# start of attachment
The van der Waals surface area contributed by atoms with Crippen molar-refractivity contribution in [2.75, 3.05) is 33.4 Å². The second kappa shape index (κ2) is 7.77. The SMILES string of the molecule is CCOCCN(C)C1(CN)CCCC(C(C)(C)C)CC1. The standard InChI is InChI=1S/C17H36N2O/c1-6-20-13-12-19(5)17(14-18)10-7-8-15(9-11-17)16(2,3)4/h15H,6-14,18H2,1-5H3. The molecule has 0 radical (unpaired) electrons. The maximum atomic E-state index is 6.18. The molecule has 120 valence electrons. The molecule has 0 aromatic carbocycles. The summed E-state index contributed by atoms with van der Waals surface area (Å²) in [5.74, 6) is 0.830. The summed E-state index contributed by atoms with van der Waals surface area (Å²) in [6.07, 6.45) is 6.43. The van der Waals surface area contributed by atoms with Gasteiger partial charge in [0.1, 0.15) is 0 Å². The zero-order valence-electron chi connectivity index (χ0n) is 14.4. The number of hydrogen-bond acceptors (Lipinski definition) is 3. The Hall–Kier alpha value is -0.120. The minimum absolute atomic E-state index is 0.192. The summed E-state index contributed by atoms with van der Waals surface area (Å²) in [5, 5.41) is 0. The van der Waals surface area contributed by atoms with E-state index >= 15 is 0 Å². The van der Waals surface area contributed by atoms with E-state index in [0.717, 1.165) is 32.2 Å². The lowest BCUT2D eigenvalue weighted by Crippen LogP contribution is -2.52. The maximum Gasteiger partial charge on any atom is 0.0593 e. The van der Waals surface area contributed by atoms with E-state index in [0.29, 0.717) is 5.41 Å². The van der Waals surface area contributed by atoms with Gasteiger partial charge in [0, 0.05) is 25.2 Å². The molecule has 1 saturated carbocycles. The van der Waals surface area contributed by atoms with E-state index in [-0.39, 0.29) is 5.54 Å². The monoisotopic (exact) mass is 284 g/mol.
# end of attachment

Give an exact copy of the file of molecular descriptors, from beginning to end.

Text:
The van der Waals surface area contributed by atoms with Crippen molar-refractivity contribution in [2.75, 3.05) is 33.4 Å². The second kappa shape index (κ2) is 7.77. The SMILES string of the molecule is CCOCCN(C)C1(CN)CCCC(C(C)(C)C)CC1. The standard InChI is InChI=1S/C17H36N2O/c1-6-20-13-12-19(5)17(14-18)10-7-8-15(9-11-17)16(2,3)4/h15H,6-14,18H2,1-5H3. The molecule has 0 radical (unpaired) electrons. The maximum atomic E-state index is 6.18. The molecule has 120 valence electrons. The molecule has 0 aromatic carbocycles. The summed E-state index contributed by atoms with van der Waals surface area (Å²) in [5.74, 6) is 0.830. The summed E-state index contributed by atoms with van der Waals surface area (Å²) in [6.07, 6.45) is 6.43. The van der Waals surface area contributed by atoms with Gasteiger partial charge in [0.1, 0.15) is 0 Å². The zero-order valence-electron chi connectivity index (χ0n) is 14.4. The number of hydrogen-bond acceptors (Lipinski definition) is 3. The Hall–Kier alpha value is -0.120. The minimum absolute atomic E-state index is 0.192. The summed E-state index contributed by atoms with van der Waals surface area (Å²) in [5, 5.41) is 0. The van der Waals surface area contributed by atoms with E-state index >= 15 is 0 Å². The van der Waals surface area contributed by atoms with E-state index in [0.717, 1.165) is 32.2 Å². The lowest BCUT2D eigenvalue weighted by Crippen LogP contribution is -2.52. The maximum Gasteiger partial charge on any atom is 0.0593 e. The van der Waals surface area contributed by atoms with E-state index in [0.29, 0.717) is 5.41 Å². The van der Waals surface area contributed by atoms with Gasteiger partial charge in [0, 0.05) is 25.2 Å². The molecule has 1 saturated carbocycles. The van der Waals surface area contributed by atoms with E-state index in [-0.39, 0.29) is 5.54 Å². The monoisotopic (exact) mass is 284 g/mol.